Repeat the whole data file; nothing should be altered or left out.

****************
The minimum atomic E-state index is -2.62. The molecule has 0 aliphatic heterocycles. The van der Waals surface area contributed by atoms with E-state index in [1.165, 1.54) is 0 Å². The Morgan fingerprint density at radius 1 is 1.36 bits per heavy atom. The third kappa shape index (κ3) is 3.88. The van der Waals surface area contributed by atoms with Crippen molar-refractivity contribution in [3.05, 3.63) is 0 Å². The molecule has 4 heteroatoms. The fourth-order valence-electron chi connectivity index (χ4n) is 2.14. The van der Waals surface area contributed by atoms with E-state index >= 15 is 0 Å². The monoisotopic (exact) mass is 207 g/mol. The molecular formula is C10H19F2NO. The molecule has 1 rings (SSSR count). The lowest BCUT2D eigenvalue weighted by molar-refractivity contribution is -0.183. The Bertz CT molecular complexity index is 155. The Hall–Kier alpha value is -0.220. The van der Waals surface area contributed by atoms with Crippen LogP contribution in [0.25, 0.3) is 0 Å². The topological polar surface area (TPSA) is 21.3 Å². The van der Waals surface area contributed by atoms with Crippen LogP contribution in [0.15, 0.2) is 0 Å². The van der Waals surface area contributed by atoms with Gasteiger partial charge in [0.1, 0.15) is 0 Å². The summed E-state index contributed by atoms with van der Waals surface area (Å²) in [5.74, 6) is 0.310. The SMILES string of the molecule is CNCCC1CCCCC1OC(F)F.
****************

The minimum atomic E-state index is -2.62. The molecule has 0 aliphatic heterocycles. The van der Waals surface area contributed by atoms with E-state index in [1.165, 1.54) is 0 Å². The Morgan fingerprint density at radius 1 is 1.36 bits per heavy atom. The third kappa shape index (κ3) is 3.88. The van der Waals surface area contributed by atoms with Crippen molar-refractivity contribution in [3.05, 3.63) is 0 Å². The molecule has 4 heteroatoms. The fourth-order valence-electron chi connectivity index (χ4n) is 2.14. The van der Waals surface area contributed by atoms with E-state index >= 15 is 0 Å². The monoisotopic (exact) mass is 207 g/mol. The molecular formula is C10H19F2NO. The molecule has 1 rings (SSSR count). The lowest BCUT2D eigenvalue weighted by molar-refractivity contribution is -0.183. The Bertz CT molecular complexity index is 155. The Hall–Kier alpha value is -0.220. The van der Waals surface area contributed by atoms with Crippen LogP contribution in [0.25, 0.3) is 0 Å². The topological polar surface area (TPSA) is 21.3 Å². The van der Waals surface area contributed by atoms with Crippen LogP contribution in [0.15, 0.2) is 0 Å². The van der Waals surface area contributed by atoms with Gasteiger partial charge in [0.1, 0.15) is 0 Å². The summed E-state index contributed by atoms with van der Waals surface area (Å²) in [5.74, 6) is 0.310. The SMILES string of the molecule is CNCCC1CCCCC1OC(F)F.